Winston Churchill's Iron Curtain Speech: Still Relevant, 67 Years On
This week marks the 67th anniversary of Winston Churchill's 'Iron Curtain' address (actually named 'The Sinews of Peace'), which he called "the most important speech of my career". And he'd given one or two of those.
Churchill's speech in the unlikely venue of Westminster College in Fulton, Missouri, was panned at the time for blasting Soviet Russia, whom many in Britain and the US still considered an ally, for warning of the potential of World War Three and for calling out the divisions between the Communist East and democratic West. Of course, Churchill's illustration of the "iron curtain" (a term he made popular but did not invent) was later embodied in the defining symbol of the Cold War - the Berlin Wall. And you can hardly watch a news broadcast on foreign affairs without hearing Churchill's term for the bond between the US and the British Commonwealth, the "special relationship" (though quite how "special" it is right now is debatable.)
But is the speech still worth listening to and reading about, all these years later? After all, we'll be celebrating the 25th anniversary of the Berlin Wall next year and though Communism remains a force, it is hardly the global menace that Churchill spoke of. Despite these facts, I believe Churchill's "most important" speech should indeed be studied, and not merely as a historical relic. Here are a few reasons why:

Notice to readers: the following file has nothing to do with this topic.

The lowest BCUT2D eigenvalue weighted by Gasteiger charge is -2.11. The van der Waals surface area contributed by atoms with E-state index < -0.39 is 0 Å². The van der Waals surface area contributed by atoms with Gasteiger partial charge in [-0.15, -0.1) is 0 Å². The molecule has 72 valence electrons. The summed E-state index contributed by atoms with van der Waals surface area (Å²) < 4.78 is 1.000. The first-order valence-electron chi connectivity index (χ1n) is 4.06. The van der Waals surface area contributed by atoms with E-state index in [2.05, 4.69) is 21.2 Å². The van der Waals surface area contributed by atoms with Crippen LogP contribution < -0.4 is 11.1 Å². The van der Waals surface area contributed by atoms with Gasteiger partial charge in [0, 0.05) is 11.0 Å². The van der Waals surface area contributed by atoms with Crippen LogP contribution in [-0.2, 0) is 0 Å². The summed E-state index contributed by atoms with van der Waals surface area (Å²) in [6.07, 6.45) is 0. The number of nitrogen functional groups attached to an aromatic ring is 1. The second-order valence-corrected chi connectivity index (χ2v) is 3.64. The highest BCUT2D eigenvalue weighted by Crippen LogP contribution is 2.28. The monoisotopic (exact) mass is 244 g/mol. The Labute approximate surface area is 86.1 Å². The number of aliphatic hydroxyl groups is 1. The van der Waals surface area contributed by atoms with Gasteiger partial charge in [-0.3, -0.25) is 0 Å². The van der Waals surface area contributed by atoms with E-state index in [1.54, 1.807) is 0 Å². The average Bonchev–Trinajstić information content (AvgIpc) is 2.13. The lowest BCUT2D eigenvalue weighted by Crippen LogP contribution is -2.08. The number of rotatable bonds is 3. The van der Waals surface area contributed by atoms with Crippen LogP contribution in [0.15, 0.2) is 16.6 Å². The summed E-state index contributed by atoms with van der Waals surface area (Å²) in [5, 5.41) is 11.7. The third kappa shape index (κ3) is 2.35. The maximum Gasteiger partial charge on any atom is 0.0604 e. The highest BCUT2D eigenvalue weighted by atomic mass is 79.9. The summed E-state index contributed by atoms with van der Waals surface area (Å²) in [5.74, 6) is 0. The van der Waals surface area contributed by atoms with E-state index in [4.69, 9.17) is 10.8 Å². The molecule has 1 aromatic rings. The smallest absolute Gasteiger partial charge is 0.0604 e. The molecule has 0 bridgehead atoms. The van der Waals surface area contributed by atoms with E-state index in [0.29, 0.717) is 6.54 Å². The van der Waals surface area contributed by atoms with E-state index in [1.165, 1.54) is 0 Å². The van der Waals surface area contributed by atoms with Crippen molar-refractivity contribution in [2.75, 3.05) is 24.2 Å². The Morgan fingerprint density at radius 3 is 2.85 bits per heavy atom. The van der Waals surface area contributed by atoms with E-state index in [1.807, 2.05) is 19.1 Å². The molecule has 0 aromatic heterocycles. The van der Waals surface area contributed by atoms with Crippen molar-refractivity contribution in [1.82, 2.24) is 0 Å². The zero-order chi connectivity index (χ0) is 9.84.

When he spoke in Fulton in March 1946, Churchill was no longer Prime Minister. The Conservative Party was punished for things that happened before Winston became head of a coalition government - not least the appeasement of Baldwin and Chamberlain and the poor standard of living many Britons had during their tenure. While the Tories campaigned on the strength of Churchill's war leadership, the Labour Party looked forward, creating a manifesto that addressed the postwar housing shortage, rebuilding wartime damage and, for good or for ill, extending socialized medicine.
But though he had lost his post of prime minister, Churchill's role of statesman was not over. He recognized that his stark warning about Communism would be unpopular, as did Harry Truman, who later disingenuously denied reading the speech before Churchill delivered it.
Yet Churchill recognized that to truly lead you must be willing to risk unpopularity, even ridicule, to tell hard truths. And what he said at Fulton - about the perils of expansionist Communism, about the need for the US, Britain and the rest of the English-speaking peoples to stand together in good times and in ill - was certainly truth. As predicted, Churchill was derided as an imperialist, an old Tory, and, by Stalin himself, as a warmonger. And yet, after braving hundreds of protesters yelling "GI Joe is home to stay, Winnie, Winnie, go away" to give another bold speech days later at New York's Waldorf Astoria hotel, Churchill stood his ground, stating that "I do not wish to withdraw or modify a single word."
Click here to read the rest of this article via the Huffington Post.